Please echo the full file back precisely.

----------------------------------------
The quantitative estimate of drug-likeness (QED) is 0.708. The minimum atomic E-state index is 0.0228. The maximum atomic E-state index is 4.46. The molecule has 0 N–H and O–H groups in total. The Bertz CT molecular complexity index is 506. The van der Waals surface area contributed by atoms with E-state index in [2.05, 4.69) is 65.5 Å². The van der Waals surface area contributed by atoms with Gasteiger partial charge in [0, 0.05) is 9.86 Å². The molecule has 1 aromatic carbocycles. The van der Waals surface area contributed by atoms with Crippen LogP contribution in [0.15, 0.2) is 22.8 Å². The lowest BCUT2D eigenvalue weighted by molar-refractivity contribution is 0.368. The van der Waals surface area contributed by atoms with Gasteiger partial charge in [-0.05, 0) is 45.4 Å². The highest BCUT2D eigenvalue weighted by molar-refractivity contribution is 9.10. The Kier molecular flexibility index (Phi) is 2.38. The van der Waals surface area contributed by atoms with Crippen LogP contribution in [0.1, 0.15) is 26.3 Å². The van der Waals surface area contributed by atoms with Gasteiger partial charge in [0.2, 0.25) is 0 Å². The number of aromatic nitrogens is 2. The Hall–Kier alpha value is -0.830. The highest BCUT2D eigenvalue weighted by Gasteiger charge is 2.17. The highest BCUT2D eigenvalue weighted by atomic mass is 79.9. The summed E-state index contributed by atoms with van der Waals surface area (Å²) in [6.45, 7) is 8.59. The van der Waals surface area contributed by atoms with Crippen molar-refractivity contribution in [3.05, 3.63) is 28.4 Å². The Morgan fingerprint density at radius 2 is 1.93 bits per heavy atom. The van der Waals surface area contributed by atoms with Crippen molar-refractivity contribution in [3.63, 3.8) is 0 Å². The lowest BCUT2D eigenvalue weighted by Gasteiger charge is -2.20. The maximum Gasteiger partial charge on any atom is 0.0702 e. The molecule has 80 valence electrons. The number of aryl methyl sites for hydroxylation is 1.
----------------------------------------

The quantitative estimate of drug-likeness (QED) is 0.708. The minimum atomic E-state index is 0.0228. The maximum atomic E-state index is 4.46. The molecule has 0 N–H and O–H groups in total. The Bertz CT molecular complexity index is 506. The van der Waals surface area contributed by atoms with E-state index in [2.05, 4.69) is 65.5 Å². The van der Waals surface area contributed by atoms with Gasteiger partial charge in [0, 0.05) is 9.86 Å². The molecule has 1 aromatic carbocycles. The van der Waals surface area contributed by atoms with Crippen LogP contribution in [0.15, 0.2) is 22.8 Å². The lowest BCUT2D eigenvalue weighted by molar-refractivity contribution is 0.368. The van der Waals surface area contributed by atoms with Gasteiger partial charge in [-0.05, 0) is 45.4 Å². The highest BCUT2D eigenvalue weighted by molar-refractivity contribution is 9.10. The Kier molecular flexibility index (Phi) is 2.38. The van der Waals surface area contributed by atoms with Crippen LogP contribution in [0.1, 0.15) is 26.3 Å². The van der Waals surface area contributed by atoms with Gasteiger partial charge in [0.2, 0.25) is 0 Å². The number of aromatic nitrogens is 2. The Hall–Kier alpha value is -0.830. The highest BCUT2D eigenvalue weighted by Gasteiger charge is 2.17. The highest BCUT2D eigenvalue weighted by atomic mass is 79.9. The summed E-state index contributed by atoms with van der Waals surface area (Å²) in [6.45, 7) is 8.59. The van der Waals surface area contributed by atoms with Crippen molar-refractivity contribution in [3.05, 3.63) is 28.4 Å². The Morgan fingerprint density at radius 2 is 1.93 bits per heavy atom. The van der Waals surface area contributed by atoms with Crippen molar-refractivity contribution in [3.63, 3.8) is 0 Å². The lowest BCUT2D eigenvalue weighted by Gasteiger charge is -2.20. The maximum Gasteiger partial charge on any atom is 0.0702 e. The molecule has 80 valence electrons. The number of aryl methyl sites for hydroxylation is 1.